Myrtle, on the other hand, “is portrayed as hearty, solid.” I described to Caresse what I’d learned about myrtle, the plant. “That’s pretty much Myrtle,” she said.

“Daisy seems fragile, like she needs to be cared for. It’s not actually true, but that is what’s on the surface. Myrtle doesn’t need to be protected. She’s a huge presence, but she’s not beautiful like Daisy. She withstands a lot, both physically and with where she lives. She tries to rise above these harsh conditions.”

And what about the darker side of daisies—the whole potentially noxious weed thing? “Daisy does kind of take over. No one knows it, but she does. She’s so central to all the action in the novel. There is a notion of popularity. Daisy is very popular.”

Now, Let’s Review


Daisies are popular and beautiful but have some darker traits under the surface, like being potentially invasive. They also last. Same with the character Daisy.

Myrtle is tough and scrappy. It survives in harsh native conditions but can struggle in new climates. Same with the character Myrtle, who, in the book, lives in a place called “The Valley of Ashes,” technically a dump (now known as Flushing Meadows), and, after trying to make her way in a different world, (spoiler alert for those who haven’t read the book or seen the movie!) doesn’t make it in the end.

“Ironically, Fitzgerald thought the novel had failed commercially,” Caresse explained, “and he thought part of that was because the book contained no important woman characters.”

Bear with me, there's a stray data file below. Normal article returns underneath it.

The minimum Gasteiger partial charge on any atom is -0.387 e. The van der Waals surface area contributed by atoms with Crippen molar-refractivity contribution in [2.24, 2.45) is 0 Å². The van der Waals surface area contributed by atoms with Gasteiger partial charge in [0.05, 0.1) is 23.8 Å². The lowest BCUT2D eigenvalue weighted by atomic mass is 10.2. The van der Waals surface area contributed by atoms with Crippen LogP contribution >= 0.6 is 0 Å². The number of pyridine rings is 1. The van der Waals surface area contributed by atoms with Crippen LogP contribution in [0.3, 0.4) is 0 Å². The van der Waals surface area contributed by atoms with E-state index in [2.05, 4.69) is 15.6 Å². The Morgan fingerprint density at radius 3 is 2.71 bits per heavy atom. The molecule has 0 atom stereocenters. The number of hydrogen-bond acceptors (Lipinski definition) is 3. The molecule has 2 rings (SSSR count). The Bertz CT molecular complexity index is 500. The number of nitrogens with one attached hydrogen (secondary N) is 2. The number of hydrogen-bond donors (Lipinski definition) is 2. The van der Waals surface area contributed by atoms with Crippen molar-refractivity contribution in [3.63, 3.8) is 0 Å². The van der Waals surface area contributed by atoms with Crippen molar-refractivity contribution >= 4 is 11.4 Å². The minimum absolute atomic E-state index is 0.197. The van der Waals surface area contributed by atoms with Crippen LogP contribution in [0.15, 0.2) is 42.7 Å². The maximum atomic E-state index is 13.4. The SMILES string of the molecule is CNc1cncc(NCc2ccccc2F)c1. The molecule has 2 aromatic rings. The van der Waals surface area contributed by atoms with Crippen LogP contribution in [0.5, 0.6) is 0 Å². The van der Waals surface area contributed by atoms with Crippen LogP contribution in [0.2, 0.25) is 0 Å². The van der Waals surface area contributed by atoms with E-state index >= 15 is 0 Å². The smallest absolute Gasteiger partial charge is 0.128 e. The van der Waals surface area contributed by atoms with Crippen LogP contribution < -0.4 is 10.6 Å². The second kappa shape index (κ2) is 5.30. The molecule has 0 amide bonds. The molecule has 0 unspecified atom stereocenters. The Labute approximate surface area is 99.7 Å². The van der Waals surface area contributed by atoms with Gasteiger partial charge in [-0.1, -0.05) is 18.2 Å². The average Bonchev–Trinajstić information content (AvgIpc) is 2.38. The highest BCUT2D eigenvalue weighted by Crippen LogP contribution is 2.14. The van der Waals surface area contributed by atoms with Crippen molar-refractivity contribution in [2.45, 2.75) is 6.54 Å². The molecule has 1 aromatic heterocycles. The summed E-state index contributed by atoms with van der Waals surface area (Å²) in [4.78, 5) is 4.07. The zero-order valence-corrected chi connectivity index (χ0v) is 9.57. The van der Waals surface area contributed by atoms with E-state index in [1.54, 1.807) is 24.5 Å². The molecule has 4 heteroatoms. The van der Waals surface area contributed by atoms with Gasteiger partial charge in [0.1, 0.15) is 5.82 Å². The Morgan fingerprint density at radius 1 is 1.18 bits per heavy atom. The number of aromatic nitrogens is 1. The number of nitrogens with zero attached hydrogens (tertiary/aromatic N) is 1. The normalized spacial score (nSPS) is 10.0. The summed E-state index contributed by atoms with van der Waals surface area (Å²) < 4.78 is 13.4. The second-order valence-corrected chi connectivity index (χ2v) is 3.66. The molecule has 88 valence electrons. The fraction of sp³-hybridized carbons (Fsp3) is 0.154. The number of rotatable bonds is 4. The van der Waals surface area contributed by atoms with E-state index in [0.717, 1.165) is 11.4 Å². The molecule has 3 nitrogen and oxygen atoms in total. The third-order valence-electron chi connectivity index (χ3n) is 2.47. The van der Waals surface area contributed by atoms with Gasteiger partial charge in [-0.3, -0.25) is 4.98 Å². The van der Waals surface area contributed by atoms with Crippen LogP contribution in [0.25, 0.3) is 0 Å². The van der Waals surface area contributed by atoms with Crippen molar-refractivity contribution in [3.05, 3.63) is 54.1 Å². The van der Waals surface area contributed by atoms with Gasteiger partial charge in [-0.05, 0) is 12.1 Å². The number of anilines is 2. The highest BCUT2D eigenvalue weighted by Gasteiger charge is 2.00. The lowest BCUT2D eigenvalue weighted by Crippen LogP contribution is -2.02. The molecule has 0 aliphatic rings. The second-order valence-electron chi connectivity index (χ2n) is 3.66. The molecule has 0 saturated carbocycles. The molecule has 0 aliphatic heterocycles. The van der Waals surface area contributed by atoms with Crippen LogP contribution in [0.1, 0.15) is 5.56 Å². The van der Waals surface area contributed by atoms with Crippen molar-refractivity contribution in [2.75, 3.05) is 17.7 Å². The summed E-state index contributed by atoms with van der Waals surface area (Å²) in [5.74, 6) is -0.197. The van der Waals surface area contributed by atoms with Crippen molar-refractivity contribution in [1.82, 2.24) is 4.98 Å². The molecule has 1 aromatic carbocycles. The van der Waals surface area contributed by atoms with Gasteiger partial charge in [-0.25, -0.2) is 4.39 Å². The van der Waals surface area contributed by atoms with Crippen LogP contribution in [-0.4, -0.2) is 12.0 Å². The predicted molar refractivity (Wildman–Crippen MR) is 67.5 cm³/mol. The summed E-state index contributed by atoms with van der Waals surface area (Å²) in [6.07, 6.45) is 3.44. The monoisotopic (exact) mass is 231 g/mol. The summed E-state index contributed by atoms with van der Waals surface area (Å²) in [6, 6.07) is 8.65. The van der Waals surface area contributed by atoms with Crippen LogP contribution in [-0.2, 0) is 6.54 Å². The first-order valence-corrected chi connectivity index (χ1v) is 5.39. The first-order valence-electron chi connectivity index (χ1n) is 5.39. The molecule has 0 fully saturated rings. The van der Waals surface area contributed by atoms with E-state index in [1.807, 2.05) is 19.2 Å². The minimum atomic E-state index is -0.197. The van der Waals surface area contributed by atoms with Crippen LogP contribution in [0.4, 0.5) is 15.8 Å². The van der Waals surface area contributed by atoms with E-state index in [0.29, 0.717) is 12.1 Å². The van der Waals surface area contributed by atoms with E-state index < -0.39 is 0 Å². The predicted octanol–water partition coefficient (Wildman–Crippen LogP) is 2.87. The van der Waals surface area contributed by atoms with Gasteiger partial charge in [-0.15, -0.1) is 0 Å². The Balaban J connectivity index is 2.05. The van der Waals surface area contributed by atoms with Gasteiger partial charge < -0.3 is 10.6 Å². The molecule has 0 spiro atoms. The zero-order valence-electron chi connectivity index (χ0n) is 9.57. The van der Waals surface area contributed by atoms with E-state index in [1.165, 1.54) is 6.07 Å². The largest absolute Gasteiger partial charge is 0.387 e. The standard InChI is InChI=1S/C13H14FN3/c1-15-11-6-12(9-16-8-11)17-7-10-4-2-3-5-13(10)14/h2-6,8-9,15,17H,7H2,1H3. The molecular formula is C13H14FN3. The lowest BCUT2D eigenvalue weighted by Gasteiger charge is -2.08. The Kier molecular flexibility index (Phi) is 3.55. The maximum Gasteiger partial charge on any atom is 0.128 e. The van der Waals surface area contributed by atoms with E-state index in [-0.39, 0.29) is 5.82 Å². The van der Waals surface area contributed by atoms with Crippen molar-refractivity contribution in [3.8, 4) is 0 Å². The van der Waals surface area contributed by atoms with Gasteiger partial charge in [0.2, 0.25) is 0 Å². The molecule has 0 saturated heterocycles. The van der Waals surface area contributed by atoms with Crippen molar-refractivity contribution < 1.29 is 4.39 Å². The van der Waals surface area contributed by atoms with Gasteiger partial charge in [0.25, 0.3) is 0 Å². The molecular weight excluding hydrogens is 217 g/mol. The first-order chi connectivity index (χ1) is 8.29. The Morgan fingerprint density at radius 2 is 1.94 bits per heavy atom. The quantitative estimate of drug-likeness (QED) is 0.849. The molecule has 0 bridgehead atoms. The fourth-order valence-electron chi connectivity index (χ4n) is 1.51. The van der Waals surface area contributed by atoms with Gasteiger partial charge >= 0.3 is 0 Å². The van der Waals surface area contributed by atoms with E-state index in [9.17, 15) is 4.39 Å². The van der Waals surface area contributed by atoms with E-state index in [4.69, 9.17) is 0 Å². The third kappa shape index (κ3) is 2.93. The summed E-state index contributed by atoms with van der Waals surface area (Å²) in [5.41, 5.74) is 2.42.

We know, now, that this isn’t true at all. Still, Caresse said, “Neither [Daisy or Myrtle] are people we aim to be. We don’t like either of them.”

And Back to Plants


What does all this mean for gardeners? The true myrtle is going to be hard to find, but many options bearing the name are tried-and-true selections for home landscapes. And while I imagine that Myrtle, Gatsby, and nearly every other character in The Great Gatsby might beg to differ, as Mike told me, “You can never fail going with daisy.”

10 Responses

  1. Jude Iyke says:

    Can myrtle flower be delivered to me in W/Africa?

  2. Olivia says:

    It’s the flower my dad gets her on her birthday, on Mother’s Day and in any event that, for whatever reason, requires an apology or just a pick-me-up. Ultra Ketone System

  3. AsharSeo says:

    Pretty fantastic post. you need informations about I just stumbled upon your weblog and wanted to say that I have really enjoyed reading your weblog posts . Anyway I'll be subscribing to your feed and I hope you post again soon Thanks:) – Greg Aziz

  4. e-forex says:

    It is always a pleasure to read a text written by someone, who knows how to write in an interesting way and has something to say � from me you get a huge "thanks".

  5. Alice says:

    Myrtle was also associated with Venus in Ancient Rome, for example in Pliny's Natural History book XV.120

  6. wowpam says:



About Kelly Smith Trimble 


I grow vegetables wherever I can find enough sunlight and forage roadsides and hiking trails for plants that can be used to make natural dyes. You can find both vintage ...